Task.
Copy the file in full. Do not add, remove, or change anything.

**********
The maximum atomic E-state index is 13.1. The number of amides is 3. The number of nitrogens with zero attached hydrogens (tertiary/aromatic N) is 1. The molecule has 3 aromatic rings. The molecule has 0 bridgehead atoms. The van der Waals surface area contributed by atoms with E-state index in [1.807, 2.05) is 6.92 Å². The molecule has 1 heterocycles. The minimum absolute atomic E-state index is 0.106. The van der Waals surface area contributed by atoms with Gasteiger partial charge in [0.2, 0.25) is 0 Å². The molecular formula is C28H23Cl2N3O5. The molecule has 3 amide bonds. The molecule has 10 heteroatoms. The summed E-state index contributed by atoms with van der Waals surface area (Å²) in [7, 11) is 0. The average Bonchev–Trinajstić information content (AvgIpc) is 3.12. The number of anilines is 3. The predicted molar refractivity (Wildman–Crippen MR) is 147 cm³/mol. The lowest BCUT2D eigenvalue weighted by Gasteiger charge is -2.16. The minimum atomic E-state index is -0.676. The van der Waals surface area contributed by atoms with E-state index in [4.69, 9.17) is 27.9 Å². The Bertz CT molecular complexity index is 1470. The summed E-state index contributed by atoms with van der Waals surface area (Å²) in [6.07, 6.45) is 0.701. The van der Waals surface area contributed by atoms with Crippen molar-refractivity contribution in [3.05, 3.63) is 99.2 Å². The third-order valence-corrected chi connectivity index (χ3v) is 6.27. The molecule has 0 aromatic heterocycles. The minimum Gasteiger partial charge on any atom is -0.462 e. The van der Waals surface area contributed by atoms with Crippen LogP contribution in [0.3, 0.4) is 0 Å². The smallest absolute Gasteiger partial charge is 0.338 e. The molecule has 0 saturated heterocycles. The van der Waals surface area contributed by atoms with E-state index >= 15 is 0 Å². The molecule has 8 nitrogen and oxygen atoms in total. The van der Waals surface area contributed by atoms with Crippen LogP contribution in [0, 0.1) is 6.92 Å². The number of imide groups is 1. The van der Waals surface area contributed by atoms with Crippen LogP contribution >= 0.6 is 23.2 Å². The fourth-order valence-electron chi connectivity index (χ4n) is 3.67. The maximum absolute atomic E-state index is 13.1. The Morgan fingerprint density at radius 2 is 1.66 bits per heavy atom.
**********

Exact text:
The maximum atomic E-state index is 13.1. The number of amides is 3. The number of nitrogens with zero attached hydrogens (tertiary/aromatic N) is 1. The molecule has 3 aromatic rings. The molecule has 0 bridgehead atoms. The van der Waals surface area contributed by atoms with E-state index in [1.807, 2.05) is 6.92 Å². The molecule has 1 heterocycles. The minimum absolute atomic E-state index is 0.106. The van der Waals surface area contributed by atoms with Gasteiger partial charge in [0.2, 0.25) is 0 Å². The molecular formula is C28H23Cl2N3O5. The molecule has 3 amide bonds. The molecule has 10 heteroatoms. The summed E-state index contributed by atoms with van der Waals surface area (Å²) in [7, 11) is 0. The average Bonchev–Trinajstić information content (AvgIpc) is 3.12. The number of anilines is 3. The predicted molar refractivity (Wildman–Crippen MR) is 147 cm³/mol. The lowest BCUT2D eigenvalue weighted by Gasteiger charge is -2.16. The minimum atomic E-state index is -0.676. The van der Waals surface area contributed by atoms with E-state index in [4.69, 9.17) is 27.9 Å². The Bertz CT molecular complexity index is 1470. The summed E-state index contributed by atoms with van der Waals surface area (Å²) in [6.07, 6.45) is 0.701. The van der Waals surface area contributed by atoms with Crippen molar-refractivity contribution in [3.05, 3.63) is 99.2 Å². The third-order valence-corrected chi connectivity index (χ3v) is 6.27. The molecule has 0 aromatic heterocycles. The minimum Gasteiger partial charge on any atom is -0.462 e. The van der Waals surface area contributed by atoms with Crippen LogP contribution in [0.3, 0.4) is 0 Å². The smallest absolute Gasteiger partial charge is 0.338 e. The molecule has 0 saturated heterocycles. The van der Waals surface area contributed by atoms with E-state index >= 15 is 0 Å². The molecule has 8 nitrogen and oxygen atoms in total. The van der Waals surface area contributed by atoms with Crippen LogP contribution in [0, 0.1) is 6.92 Å². The number of imide groups is 1. The van der Waals surface area contributed by atoms with Crippen LogP contribution >= 0.6 is 23.2 Å². The fourth-order valence-electron chi connectivity index (χ4n) is 3.67. The maximum absolute atomic E-state index is 13.1. The Morgan fingerprint density at radius 2 is 1.66 bits per heavy atom.